The adoption of international best practices in a Western culture: East meets West

Mark A. Shadur, John J. Rodwell, Greg J. Bamber

Research output: Contribution to journalArticleResearchpeer-review

23 Citations (Scopus)


Contemporary organizations facing changing economic and strategic realities have considered many models of organizational performance, in particular those based on ‘best practices’. The models of best practice have emanated from the USA, some European countries and Japan; however, the question remains - can international best practices be transferred to Australia or elsewhere? Since companies in Japan, in particular, have been seen as harbingers of these best practices, we compare the level of adoption in Japanese and non-Japanese companies in three Australian industries. Differences between Japanese and non-Japanese companies were more apparent in the automotive industry with only a few differences found for the information and tourism industries. The main differences between the two ownership categories were in areas of unionization and management-union relations, that is, areas that may be influenced more by institutional arrangements than by cultural differences. Perhaps the most interesting finding from the comparative research was that there were relatively few differences between the Japanese and non-Japanese companies. These characteristics include: organizational structure, labour turnover, teams as part of the organizational structure, levels of training, use of ringi-style decision making, security of employment, employee welfare schemes, the use of and success with performance appraisal and performance-related pay, and a wide range of quality systems. The key pillars of Japanese management are not being transferred, and we cannot expect to see identical arrangements regarding other management practices. But the differences between Japan and western countries such as Australia are very gradually declining.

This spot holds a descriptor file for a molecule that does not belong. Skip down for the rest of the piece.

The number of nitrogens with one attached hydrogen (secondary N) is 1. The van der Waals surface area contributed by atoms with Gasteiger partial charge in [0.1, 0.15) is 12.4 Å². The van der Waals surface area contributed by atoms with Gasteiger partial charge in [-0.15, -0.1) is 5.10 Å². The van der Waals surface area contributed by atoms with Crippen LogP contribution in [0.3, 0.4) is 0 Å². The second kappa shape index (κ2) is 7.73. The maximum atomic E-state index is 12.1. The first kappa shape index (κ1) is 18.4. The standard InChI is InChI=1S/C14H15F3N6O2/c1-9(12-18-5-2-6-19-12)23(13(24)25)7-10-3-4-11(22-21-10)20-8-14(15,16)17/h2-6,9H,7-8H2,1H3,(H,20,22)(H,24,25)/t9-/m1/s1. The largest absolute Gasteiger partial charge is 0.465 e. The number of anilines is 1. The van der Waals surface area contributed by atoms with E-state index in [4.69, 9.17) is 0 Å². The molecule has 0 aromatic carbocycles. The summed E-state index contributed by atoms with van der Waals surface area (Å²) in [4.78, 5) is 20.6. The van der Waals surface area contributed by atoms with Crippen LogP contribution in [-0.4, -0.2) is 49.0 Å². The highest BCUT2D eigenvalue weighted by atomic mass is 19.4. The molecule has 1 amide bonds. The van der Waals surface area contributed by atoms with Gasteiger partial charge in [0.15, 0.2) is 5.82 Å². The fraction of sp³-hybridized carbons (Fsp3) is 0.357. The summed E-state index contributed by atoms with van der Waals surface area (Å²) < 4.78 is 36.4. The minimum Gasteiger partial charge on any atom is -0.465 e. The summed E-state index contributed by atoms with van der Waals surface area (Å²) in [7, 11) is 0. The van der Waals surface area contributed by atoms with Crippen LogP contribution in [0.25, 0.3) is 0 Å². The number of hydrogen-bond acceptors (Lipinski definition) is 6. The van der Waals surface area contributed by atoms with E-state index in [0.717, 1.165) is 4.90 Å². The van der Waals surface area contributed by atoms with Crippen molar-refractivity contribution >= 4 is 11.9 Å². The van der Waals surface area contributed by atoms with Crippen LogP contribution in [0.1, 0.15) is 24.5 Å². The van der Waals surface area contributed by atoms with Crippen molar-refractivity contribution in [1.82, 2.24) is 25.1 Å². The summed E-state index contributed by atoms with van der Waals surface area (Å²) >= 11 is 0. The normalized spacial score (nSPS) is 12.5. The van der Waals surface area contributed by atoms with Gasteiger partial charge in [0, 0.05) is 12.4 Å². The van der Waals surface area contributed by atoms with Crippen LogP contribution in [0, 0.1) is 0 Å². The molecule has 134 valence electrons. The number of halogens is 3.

Original languageEnglish
Pages (from-to)735-757
Number of pages23
JournalInternational Journal of Human Resource Management
Issue number3
Publication statusPublished - 1 Sept 1995


  • Best practice
  • Japanese management
  • automotive industry
  • tourism industry
  • IT industry
  • unionization
  • Organizational structure
  • labour turnover
  • Teamwork
  • training
  • security of employment
  • Performance appraisal
  • quality
  • performance-related pay

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